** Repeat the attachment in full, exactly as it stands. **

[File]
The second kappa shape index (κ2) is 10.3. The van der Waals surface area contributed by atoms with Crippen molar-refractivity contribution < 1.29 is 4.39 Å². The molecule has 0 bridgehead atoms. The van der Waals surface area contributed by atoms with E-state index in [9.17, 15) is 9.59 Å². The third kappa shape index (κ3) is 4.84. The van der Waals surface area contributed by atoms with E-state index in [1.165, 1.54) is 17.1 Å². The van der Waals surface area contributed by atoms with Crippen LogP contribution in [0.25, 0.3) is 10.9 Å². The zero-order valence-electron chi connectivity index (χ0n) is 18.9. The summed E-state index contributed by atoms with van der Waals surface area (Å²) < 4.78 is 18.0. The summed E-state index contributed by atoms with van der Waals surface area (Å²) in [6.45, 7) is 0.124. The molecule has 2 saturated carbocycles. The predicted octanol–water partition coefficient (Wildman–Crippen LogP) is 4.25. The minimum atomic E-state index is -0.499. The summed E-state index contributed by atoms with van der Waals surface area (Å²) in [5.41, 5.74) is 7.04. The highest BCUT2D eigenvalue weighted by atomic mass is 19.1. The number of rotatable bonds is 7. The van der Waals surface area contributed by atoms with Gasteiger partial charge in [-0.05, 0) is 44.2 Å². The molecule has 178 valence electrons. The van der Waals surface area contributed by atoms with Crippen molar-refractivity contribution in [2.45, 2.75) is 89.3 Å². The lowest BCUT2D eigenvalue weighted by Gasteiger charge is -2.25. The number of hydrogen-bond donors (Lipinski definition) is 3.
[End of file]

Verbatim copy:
The second kappa shape index (κ2) is 10.3. The van der Waals surface area contributed by atoms with Crippen molar-refractivity contribution < 1.29 is 4.39 Å². The molecule has 0 bridgehead atoms. The van der Waals surface area contributed by atoms with E-state index in [9.17, 15) is 9.59 Å². The third kappa shape index (κ3) is 4.84. The van der Waals surface area contributed by atoms with E-state index in [1.165, 1.54) is 17.1 Å². The van der Waals surface area contributed by atoms with Crippen LogP contribution in [0.25, 0.3) is 10.9 Å². The zero-order valence-electron chi connectivity index (χ0n) is 18.9. The summed E-state index contributed by atoms with van der Waals surface area (Å²) < 4.78 is 18.0. The summed E-state index contributed by atoms with van der Waals surface area (Å²) in [6.45, 7) is 0.124. The molecule has 2 saturated carbocycles. The predicted octanol–water partition coefficient (Wildman–Crippen LogP) is 4.25. The minimum atomic E-state index is -0.499. The summed E-state index contributed by atoms with van der Waals surface area (Å²) in [5.41, 5.74) is 7.04. The highest BCUT2D eigenvalue weighted by atomic mass is 19.1. The number of rotatable bonds is 7. The van der Waals surface area contributed by atoms with Gasteiger partial charge in [-0.05, 0) is 44.2 Å². The molecule has 178 valence electrons. The van der Waals surface area contributed by atoms with Crippen molar-refractivity contribution in [2.45, 2.75) is 89.3 Å². The lowest BCUT2D eigenvalue weighted by Gasteiger charge is -2.25. The number of hydrogen-bond donors (Lipinski definition) is 3.